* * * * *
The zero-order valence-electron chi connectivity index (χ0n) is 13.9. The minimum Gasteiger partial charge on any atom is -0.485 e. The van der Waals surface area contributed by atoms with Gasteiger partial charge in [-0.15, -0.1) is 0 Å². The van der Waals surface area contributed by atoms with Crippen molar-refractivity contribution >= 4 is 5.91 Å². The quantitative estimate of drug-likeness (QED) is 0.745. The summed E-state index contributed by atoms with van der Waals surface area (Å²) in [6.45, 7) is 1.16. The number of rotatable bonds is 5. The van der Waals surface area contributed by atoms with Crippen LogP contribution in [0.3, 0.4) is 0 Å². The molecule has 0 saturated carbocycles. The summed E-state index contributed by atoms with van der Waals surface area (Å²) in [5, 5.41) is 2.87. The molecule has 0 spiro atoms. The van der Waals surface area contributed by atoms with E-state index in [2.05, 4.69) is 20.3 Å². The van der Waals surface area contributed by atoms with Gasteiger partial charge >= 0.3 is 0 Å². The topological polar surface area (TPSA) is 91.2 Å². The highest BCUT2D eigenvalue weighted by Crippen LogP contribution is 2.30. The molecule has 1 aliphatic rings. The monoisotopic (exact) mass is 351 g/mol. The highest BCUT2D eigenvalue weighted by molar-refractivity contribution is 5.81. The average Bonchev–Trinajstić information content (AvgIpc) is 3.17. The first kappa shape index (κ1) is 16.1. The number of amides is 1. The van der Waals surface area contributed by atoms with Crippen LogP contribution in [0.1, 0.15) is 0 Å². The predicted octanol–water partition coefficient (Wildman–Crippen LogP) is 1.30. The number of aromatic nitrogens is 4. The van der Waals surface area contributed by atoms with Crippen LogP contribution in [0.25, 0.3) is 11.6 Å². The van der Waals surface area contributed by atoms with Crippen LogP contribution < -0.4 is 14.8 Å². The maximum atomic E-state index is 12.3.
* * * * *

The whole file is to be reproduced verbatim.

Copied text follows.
The zero-order valence-electron chi connectivity index (χ0n) is 13.9. The minimum Gasteiger partial charge on any atom is -0.485 e. The van der Waals surface area contributed by atoms with Gasteiger partial charge in [-0.15, -0.1) is 0 Å². The van der Waals surface area contributed by atoms with Crippen molar-refractivity contribution >= 4 is 5.91 Å². The quantitative estimate of drug-likeness (QED) is 0.745. The summed E-state index contributed by atoms with van der Waals surface area (Å²) in [6.45, 7) is 1.16. The number of rotatable bonds is 5. The van der Waals surface area contributed by atoms with Crippen LogP contribution in [0.3, 0.4) is 0 Å². The molecule has 0 saturated carbocycles. The summed E-state index contributed by atoms with van der Waals surface area (Å²) in [5, 5.41) is 2.87. The molecule has 0 spiro atoms. The van der Waals surface area contributed by atoms with E-state index in [2.05, 4.69) is 20.3 Å². The van der Waals surface area contributed by atoms with Gasteiger partial charge >= 0.3 is 0 Å². The topological polar surface area (TPSA) is 91.2 Å². The highest BCUT2D eigenvalue weighted by Crippen LogP contribution is 2.30. The molecule has 1 aliphatic rings. The monoisotopic (exact) mass is 351 g/mol. The highest BCUT2D eigenvalue weighted by molar-refractivity contribution is 5.81. The average Bonchev–Trinajstić information content (AvgIpc) is 3.17. The first kappa shape index (κ1) is 16.1. The number of amides is 1. The van der Waals surface area contributed by atoms with Crippen LogP contribution in [0.1, 0.15) is 0 Å². The predicted octanol–water partition coefficient (Wildman–Crippen LogP) is 1.30. The number of aromatic nitrogens is 4. The van der Waals surface area contributed by atoms with Crippen LogP contribution in [0.25, 0.3) is 11.6 Å². The van der Waals surface area contributed by atoms with Crippen LogP contribution < -0.4 is 14.8 Å². The maximum atomic E-state index is 12.3.